The Princess and the Frog Theatrical Review
By Roger Longenbach, Dec 15, 2009 06:24 PM EST
After a five year hiatus, Walt Disney Animation Studios has released the next hand-drawn animated feature, The Princess and the Frog. Based on the classic tale of the Frog Prince, this story is set in New Orleans in the 1920s, and has a twist on the original story.
The princess of this story isn't a princess at all. Tiana is our "princess", and she comes from humble beginnings. Like other classic Disney movies, Tiana has only one parent; but unlike other Disney movies, you actually get to meet her father before she dies, ostensibly during the First World War. Her father is an important part of the story, as he is the one that teaches Tiana that you need more than wishing upon a star to get somewhere in life. She learned an important life lesson from her father: that hard work will lead you to better things, which to me, at least, symbolizes what the American dream is.
I went to this movie with in-between expectations. I had heard about the "twist" ending, and the good press it had received, but ever since The Hunchback of Notre Dame I've been disappointed with the quality of the work from Walt Disney Animation Studios. (Side point: I think Hunchback if they had taken out some of the childish items like talking gargoyles could have been an excellent Best Picture-kind of film). What I got was truly a film deserving of the title of "Disney Classic", with one of the best stories they have produced ever. This film, apart from the obvious point of having the first African-American leading lady in a Disney animated feature, has a story line that not only blends the dreams of little girls to one day become a princess but also the important element of the American Dream: That here, in America, if you work hard enough, you can make your own way, and see your own dreams become reality.
Story/Script/Plot Development (A-): The traditional story has a prince, who was turned into a frog; find a princess who he does something for to get her to kiss him, thereby breaking the spell. Prince Naveen, played by Bruno Campos (Nip/Tuck), could easily be one of the current tabloid darlings, a la ripped from today's headlines. Prince Naveen would prefer to play jazz music and dance rather than be a prince in his home country, so he travels to New Orleans, where through an odd series of events he meets Tiana. Tiana is played by Tony Award winning actress Anika Noni Rose (Dreamgirls - on Broadway), and as mentioned above lost her father during the First World War. Her father taught her how to cook, and helped foster her dream of someday opening a restaurant in New Orleans. Through hard work and perseverance, Tiana finally has saved up enough money to buy a building to start her restaurant...before, that is, Prince Naveen and her cross paths.
This change from the traditional story was intriguing at first, but by the end makes sense and is a wonderful and encouraging tale woven by Disney animators. The only fault I could find was there was not enough time spent on why certain characters grow during the film (not physically of course!); this film is intelligent, and you have to read between the lines to get some details, which is something you don't see that often from Hollywood recently.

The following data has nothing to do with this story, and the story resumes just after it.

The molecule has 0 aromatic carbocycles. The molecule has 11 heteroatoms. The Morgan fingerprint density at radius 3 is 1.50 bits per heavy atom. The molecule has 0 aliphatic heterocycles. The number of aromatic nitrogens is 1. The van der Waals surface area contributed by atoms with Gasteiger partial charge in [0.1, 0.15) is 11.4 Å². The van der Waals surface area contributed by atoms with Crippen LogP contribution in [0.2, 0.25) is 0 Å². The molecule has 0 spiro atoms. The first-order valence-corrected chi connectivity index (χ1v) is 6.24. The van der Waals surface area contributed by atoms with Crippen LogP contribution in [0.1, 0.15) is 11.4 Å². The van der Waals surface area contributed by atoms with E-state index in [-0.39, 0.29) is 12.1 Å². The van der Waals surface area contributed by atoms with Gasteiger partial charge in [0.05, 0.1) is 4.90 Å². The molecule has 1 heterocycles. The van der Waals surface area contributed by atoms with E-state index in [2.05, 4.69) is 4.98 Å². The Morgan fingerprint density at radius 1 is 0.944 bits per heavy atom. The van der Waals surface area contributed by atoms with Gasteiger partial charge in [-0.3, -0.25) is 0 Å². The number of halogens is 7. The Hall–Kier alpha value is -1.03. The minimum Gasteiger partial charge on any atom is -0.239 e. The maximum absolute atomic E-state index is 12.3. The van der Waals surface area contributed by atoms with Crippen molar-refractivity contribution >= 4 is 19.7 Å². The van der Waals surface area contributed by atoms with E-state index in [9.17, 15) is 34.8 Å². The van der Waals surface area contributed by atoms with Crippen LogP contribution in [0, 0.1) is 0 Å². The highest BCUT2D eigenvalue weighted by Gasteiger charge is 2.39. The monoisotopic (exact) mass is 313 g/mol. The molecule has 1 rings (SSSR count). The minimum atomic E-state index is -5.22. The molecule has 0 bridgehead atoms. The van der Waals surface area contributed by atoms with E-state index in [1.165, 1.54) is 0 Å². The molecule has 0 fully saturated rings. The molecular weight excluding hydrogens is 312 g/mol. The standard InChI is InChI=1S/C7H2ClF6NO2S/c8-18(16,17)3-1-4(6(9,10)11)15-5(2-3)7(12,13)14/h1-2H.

Cinematography (A): Hard to truly rate this for an animated feature, but the only odd thing out was during certain sweeping visuals the background was out of focus, but I'm not sure if this was due to the print quality v. a non-digital projection theatre. The animation is top notch and leaves nothing to be desired for hand drawn animation.
Acting/Chemistry (A): All of the actors but their best... voice forward you could say. John Goodman does a great job as Big Daddy, who only wants the best for his daughter Charlotte. Charlotte (voiced by Jennifer Cody) is one of Tiana's oldest friends, and Charlotte wants nothing less than to be a princess. Jenifer Lewis (Cars, Strong Medicine) does a superb job as Mama Odie, the Voodoo Queen of the Bayou, and Michael-Leon Wooley is excellent in his role of Louis, the trumpet playing crocodile. But the best performance has to be that of Jim Cummings as Ray, the Cajun Firefly. Jim Cummings is a lifelong animation voice, most recently as Tigger and Pete for Disney in some of their animated series. But his work as Ray far surpasses everything else he has done. Ray is an exceptionally unique character, as he brings the Cajun flavor to the movie and is funny without bringing the movie down with it. This is something that is very hard to accomplish.
Use of locations/Costumes/Special Effects (A): New Orleans looks like it could be the 1920s in this story, and the period clothing for the characters appears to be correct.
Movie Score (A): I'll admit I was worried when I first heard that Randy Newman wrote the music for this movie. And while in one song you can kind of hear chord progressions from "You've Got a Friend in Me"; this movie stands on its own and exceptional, especially the songs. While most people think "Dig a Little Deeper" is the showstopper for this movie, I think "Gonna Take You There" is the best song of the movie, followed by "Down in New Orleans" performed by Dr. John. The songs fit perfectly into the story and don't slow it down.
Final Grade (A): A very strong A. This movie ramps up very quickly, and except for a short time near the middle doesn't let up. Very well paced so that young children won't get bored, although you may need to consider that there are a few scenes that could be worrisome for young children (mainly dealing with Voodoo underworld and death. Yes, Virginia, a character does die in this film, like Bambi and The Lion King) If the movie marketplace wasn't chocked full of new releases in the next few weeks I'd probably see this movie again.
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